Pressure and temperature are two of the most important of chemical engineering process variables.

In addition to reminding you a bit about them, it is importnat to discus how one might find out what they are in a given process!

DEFINITION:

**Pressure** is the ratio of force to the
area over which that force acts (or the area over which that force
is transmitted).

What ar the units of pressure then?

Pressure on a solid surface is easy to follow.

The pressure in a fluid is tougher. One way to think of it:

DEFINITION:

**Hydrostatic Pressure** is the pressure
in a fluid due solely to the fluid's weight. [$\rho g h$].

EXERCISE:

Check the dimensions on $\rho g h$.

NOTE:

For this reason, pressure is sometimes given in terms of fluid height instead of regular pressure units. (e.g., "mmHg" or "ft of water")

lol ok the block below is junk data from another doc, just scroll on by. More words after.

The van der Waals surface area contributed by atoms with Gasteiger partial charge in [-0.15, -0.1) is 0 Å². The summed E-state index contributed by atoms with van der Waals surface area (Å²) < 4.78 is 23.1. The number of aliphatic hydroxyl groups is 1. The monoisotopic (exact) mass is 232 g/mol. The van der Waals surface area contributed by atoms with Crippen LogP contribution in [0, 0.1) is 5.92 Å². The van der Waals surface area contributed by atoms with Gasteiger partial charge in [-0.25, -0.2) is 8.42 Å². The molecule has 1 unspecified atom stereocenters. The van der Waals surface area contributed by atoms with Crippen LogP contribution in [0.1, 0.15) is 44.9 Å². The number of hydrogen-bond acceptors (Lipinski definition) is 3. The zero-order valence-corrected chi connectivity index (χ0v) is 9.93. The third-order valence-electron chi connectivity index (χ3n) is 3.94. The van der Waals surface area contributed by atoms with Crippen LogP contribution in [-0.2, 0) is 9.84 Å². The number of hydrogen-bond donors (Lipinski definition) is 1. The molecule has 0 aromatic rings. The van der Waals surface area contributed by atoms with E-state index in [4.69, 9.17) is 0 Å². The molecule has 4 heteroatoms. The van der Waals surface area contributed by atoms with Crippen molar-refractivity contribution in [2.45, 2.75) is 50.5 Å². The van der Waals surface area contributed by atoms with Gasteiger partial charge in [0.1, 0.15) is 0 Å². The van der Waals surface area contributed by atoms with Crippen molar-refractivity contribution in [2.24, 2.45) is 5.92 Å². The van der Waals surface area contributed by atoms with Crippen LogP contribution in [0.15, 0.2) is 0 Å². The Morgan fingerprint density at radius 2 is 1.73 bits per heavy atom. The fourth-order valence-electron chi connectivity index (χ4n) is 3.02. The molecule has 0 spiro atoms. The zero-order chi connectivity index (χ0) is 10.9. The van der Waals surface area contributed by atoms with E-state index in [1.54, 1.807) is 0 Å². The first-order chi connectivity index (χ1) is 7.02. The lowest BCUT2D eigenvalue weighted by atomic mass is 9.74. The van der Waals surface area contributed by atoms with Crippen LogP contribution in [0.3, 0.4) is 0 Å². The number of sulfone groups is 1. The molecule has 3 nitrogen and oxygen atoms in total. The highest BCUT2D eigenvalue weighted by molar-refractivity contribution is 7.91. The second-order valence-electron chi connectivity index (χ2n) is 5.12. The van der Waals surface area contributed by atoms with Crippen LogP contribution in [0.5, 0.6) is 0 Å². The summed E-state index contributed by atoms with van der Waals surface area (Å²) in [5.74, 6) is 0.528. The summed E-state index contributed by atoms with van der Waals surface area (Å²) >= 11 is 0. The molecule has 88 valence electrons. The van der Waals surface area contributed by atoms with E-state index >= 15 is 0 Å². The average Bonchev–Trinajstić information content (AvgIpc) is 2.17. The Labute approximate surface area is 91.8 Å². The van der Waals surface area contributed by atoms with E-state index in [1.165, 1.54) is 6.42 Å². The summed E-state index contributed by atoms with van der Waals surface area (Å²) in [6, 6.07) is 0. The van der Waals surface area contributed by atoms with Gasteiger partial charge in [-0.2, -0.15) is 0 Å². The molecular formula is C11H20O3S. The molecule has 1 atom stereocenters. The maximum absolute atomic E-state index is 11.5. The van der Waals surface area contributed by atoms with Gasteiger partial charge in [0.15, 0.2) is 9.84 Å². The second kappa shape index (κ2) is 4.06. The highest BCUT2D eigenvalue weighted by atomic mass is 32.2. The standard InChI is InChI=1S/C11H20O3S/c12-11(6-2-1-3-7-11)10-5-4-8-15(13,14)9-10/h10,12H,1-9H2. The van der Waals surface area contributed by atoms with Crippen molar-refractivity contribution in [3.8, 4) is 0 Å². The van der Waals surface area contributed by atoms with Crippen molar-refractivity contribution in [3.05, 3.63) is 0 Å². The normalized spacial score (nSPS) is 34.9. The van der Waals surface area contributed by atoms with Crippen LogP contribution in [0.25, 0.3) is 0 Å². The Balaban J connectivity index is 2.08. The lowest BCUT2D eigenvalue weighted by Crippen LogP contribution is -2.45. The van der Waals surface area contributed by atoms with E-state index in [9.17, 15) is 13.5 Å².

Pressure measurements:

Manometers

OUTCOME:

Calculate pressures using a manometer (and explain the concept of gauge pressure)

TEST YOURSELF!

If we know P_{2} and the difference in
fluid heights, how do we calculate P_{1}?

Hydrostatic Pressure

Consider a cylindrical tank filler with water:

We want to measure the hydrostatic pressure on the bottom of the tank.

Volume of cylinder (fluid): $\pi r^2h$

Weight of fluid: $\rho g V$

Area of base: $\pi r^2$

Pressure on Base: F/A -> $\frac{\rho g(\pi r^2h)}{\pir^2}$
-> $\rho g h$

So, hydrostatic pressure is independent of radius of cylinder!